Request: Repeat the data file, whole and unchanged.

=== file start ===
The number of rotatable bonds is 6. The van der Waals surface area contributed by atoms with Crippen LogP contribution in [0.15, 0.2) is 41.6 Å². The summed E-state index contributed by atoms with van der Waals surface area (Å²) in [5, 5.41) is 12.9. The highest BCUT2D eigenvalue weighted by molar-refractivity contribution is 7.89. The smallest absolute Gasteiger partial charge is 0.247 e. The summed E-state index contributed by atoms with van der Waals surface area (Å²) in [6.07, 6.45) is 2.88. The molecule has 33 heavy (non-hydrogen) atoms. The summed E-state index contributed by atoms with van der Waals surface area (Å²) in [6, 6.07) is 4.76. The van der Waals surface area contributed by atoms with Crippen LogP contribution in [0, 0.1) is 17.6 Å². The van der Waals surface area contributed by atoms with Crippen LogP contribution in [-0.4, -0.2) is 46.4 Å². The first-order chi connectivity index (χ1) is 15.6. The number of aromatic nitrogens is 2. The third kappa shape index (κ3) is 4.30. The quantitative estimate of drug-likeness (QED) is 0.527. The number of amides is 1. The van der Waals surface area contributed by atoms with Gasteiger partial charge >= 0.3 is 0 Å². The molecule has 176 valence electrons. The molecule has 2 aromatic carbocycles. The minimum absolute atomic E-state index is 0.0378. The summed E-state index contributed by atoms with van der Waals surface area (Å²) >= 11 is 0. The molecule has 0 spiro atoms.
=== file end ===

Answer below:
The number of rotatable bonds is 6. The van der Waals surface area contributed by atoms with Crippen LogP contribution in [0.15, 0.2) is 41.6 Å². The summed E-state index contributed by atoms with van der Waals surface area (Å²) in [5, 5.41) is 12.9. The highest BCUT2D eigenvalue weighted by molar-refractivity contribution is 7.89. The smallest absolute Gasteiger partial charge is 0.247 e. The summed E-state index contributed by atoms with van der Waals surface area (Å²) in [6.07, 6.45) is 2.88. The molecule has 33 heavy (non-hydrogen) atoms. The summed E-state index contributed by atoms with van der Waals surface area (Å²) in [6, 6.07) is 4.76. The van der Waals surface area contributed by atoms with Crippen LogP contribution in [0, 0.1) is 17.6 Å². The van der Waals surface area contributed by atoms with Crippen LogP contribution in [-0.4, -0.2) is 46.4 Å². The first-order chi connectivity index (χ1) is 15.6. The number of aromatic nitrogens is 2. The third kappa shape index (κ3) is 4.30. The quantitative estimate of drug-likeness (QED) is 0.527. The number of amides is 1. The van der Waals surface area contributed by atoms with Gasteiger partial charge >= 0.3 is 0 Å². The molecule has 176 valence electrons. The molecule has 2 aromatic carbocycles. The minimum absolute atomic E-state index is 0.0378. The summed E-state index contributed by atoms with van der Waals surface area (Å²) >= 11 is 0. The molecule has 0 spiro atoms.